Archive | Computer & Internet Security RSS feed for this section

Apple pushes ‘Gatekeeper’ to protect Mac OS X from malware attacks

29 Feb

The new anti-malware feature processes indirectly to let Mac users either let or refuse application downloads based on where they come from. Apple has brought a ‘Gatekeeper’ to help saving Mac OS X users from downloading and running malicious software.

The new anti-malware feature, now fitted into the new OSX Mountain Lion, works behind the scenes to let Mac users either allow or deny application downloads based on where they come from.

In the “Security and Privacy” preference, the end user gets the choice over whether to allow applications downloaded from

  • Mac App Store
  • Mac App Store and identified developers
  • Anywhere

The pre-checked default is the “Mac App Store and identified” developers, a setting that works in tandem with Apple’s new Developer ID Program.

As part of the Mac Developer Program, Apple gives developers a unique Developer ID for signing their apps. A developer’s digital signature allows Gatekeeper to verify that their app is not known malware and that it hasn’t been tampered with. If an app doesn’t have a Developer ID associated with it, Gatekeeper can let you know before you install it.

More on Gatekeeper from Apple Insider and Daring Fireball.

Source: zdnet

 

 

Advertisements

Microsoft: We’re not involved in an antitrust complaint over Google+

29 Feb

Summary: Microsoft is not part of any new antitrust complaints against Google+ in Europe, company officials said.

A Reuters report on February 28 cited that Microsoft was joining in with other undisclosed companies to convince European regulators of antitrust issues raised by Google+, Microsoft is not part of any such action, Microsoft officials said.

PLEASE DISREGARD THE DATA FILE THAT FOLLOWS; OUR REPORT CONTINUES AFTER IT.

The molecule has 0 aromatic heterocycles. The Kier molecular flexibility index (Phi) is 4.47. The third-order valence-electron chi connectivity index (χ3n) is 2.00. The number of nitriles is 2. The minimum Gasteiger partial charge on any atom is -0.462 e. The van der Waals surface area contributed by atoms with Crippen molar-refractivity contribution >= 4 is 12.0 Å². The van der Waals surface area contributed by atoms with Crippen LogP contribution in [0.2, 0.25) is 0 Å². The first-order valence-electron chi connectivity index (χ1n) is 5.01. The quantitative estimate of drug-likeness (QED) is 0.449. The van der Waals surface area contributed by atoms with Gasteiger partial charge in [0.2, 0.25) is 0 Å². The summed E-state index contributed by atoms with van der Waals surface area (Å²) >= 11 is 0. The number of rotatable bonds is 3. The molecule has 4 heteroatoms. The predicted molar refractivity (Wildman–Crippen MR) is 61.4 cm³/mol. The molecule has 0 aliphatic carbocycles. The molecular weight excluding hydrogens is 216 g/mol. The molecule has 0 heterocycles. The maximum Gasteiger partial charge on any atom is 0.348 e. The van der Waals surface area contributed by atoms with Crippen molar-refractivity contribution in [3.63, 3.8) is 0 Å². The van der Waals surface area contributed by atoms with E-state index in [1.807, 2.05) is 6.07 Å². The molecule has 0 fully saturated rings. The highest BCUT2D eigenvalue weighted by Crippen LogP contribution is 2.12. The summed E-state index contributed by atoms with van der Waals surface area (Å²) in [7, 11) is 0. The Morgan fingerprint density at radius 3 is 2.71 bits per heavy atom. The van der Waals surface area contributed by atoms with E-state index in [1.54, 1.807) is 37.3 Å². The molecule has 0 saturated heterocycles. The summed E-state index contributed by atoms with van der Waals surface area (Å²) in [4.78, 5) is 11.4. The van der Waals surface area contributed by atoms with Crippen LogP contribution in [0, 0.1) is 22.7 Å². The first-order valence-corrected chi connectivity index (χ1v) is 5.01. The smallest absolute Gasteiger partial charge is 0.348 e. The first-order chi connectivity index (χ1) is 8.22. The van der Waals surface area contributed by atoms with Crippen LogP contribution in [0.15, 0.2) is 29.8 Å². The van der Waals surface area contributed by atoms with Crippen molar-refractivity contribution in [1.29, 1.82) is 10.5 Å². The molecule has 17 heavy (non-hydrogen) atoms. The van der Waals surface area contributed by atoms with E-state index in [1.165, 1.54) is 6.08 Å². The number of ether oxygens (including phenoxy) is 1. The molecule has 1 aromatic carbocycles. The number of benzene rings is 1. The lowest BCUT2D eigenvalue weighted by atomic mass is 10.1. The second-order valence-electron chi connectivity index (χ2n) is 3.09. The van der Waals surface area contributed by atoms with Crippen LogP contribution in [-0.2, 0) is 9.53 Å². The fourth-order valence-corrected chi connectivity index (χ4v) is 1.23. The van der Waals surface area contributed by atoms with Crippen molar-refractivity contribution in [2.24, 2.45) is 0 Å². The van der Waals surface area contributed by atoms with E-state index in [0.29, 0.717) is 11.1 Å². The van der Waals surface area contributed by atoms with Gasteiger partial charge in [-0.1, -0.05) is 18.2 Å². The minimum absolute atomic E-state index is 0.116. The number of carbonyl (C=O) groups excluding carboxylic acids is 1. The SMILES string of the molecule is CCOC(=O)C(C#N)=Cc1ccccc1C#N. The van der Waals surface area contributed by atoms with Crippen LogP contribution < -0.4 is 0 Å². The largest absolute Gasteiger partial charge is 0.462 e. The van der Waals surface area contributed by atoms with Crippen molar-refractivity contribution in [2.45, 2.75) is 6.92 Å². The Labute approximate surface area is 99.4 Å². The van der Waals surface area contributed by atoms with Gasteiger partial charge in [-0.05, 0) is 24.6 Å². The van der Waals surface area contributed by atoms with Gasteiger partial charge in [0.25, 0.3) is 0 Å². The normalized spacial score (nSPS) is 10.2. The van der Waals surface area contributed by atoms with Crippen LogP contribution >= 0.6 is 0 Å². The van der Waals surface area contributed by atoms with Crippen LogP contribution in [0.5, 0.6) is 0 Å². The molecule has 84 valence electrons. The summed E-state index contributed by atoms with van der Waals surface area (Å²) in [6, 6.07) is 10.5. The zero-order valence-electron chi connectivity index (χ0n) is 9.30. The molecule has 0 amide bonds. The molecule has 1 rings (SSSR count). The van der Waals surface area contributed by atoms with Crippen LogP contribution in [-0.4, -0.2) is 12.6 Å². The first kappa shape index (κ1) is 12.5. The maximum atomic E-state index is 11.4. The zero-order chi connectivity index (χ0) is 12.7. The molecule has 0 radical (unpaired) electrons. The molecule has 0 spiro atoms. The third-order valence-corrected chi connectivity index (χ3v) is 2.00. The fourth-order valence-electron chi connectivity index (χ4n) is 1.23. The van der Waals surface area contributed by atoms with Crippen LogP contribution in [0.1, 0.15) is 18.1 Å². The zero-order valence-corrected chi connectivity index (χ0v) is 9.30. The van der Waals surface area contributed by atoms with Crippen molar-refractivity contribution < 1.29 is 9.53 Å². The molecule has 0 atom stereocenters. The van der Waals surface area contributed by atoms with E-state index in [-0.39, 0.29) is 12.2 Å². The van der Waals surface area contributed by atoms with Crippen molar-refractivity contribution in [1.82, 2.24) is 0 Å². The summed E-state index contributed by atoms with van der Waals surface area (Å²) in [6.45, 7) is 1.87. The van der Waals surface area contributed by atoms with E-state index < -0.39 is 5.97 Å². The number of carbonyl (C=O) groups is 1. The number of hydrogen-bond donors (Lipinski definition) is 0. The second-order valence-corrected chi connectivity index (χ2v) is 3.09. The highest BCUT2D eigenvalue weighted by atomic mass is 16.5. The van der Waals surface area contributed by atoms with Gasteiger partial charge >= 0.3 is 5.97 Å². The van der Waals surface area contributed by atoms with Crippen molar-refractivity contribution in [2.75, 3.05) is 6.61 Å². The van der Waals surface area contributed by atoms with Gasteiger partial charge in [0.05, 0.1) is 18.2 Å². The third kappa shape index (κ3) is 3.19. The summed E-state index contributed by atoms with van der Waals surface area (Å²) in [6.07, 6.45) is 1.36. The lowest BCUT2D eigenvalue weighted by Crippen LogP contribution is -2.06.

Reuters — citing “two people familiar with the matter” — reported that “Microsoft and several other firms have complained to EU antitrust regulators about Google’s social networking tool … in a move that may prompt the EU to broaden its ongoing investigation into Google.”

A Microsoft spokesperson shared that they  have not filed a complaint regarding Google+.

Twitter and Facebook officials have made no bones about their qualms
about Google’s attempt to tie its search results to its fledgling social-networking service via a combination Google has called “Search Plus Your World.” But Microsoft isn’t a top-tier player in social networking and has less of a vested interest here. This isn’t to say that Microsoft hasn’t sought European Union regulatory intervention on other Google matters. Just last week, Microsoft filed an antitrust complaint against Google and Motorola Mobility around FRAND patents. And in March 2011, Microsoft filed a broad antitrust case against Google with  the European Commission over claims that Google was limiting access to some of its data.

So far, The EC has not issued a statement of objections based on Microsoft’s complaints. The Commission has been formally investigating various antitrust issues involving Google there since November 2010.

Source: zdnet

Skype Takes a Small Step Forward on Windows Phone

29 Feb